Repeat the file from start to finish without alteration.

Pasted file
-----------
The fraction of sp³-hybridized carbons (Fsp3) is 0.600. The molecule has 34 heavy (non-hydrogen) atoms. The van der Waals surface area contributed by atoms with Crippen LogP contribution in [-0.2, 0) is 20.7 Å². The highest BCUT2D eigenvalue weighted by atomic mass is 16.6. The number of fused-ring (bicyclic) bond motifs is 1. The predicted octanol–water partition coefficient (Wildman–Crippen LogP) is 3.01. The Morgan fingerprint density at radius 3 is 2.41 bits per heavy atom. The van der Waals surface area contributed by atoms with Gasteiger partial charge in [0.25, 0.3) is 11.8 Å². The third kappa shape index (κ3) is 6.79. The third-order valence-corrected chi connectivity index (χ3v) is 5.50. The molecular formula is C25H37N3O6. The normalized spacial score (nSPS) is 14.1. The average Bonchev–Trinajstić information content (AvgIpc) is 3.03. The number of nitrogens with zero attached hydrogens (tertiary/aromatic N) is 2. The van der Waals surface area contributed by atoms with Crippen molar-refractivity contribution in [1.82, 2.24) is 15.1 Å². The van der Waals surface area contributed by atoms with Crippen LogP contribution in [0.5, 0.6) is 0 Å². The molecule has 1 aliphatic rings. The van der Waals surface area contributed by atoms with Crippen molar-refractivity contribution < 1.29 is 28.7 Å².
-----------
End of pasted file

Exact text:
The fraction of sp³-hybridized carbons (Fsp3) is 0.600. The molecule has 34 heavy (non-hydrogen) atoms. The van der Waals surface area contributed by atoms with Crippen LogP contribution in [-0.2, 0) is 20.7 Å². The highest BCUT2D eigenvalue weighted by atomic mass is 16.6. The number of fused-ring (bicyclic) bond motifs is 1. The predicted octanol–water partition coefficient (Wildman–Crippen LogP) is 3.01. The Morgan fingerprint density at radius 3 is 2.41 bits per heavy atom. The van der Waals surface area contributed by atoms with Gasteiger partial charge in [0.25, 0.3) is 11.8 Å². The third kappa shape index (κ3) is 6.79. The third-order valence-corrected chi connectivity index (χ3v) is 5.50. The molecular formula is C25H37N3O6. The normalized spacial score (nSPS) is 14.1. The average Bonchev–Trinajstić information content (AvgIpc) is 3.03. The number of nitrogens with zero attached hydrogens (tertiary/aromatic N) is 2. The van der Waals surface area contributed by atoms with Crippen molar-refractivity contribution in [1.82, 2.24) is 15.1 Å². The van der Waals surface area contributed by atoms with Crippen LogP contribution in [0.5, 0.6) is 0 Å². The molecule has 1 aliphatic rings. The van der Waals surface area contributed by atoms with Crippen molar-refractivity contribution < 1.29 is 28.7 Å².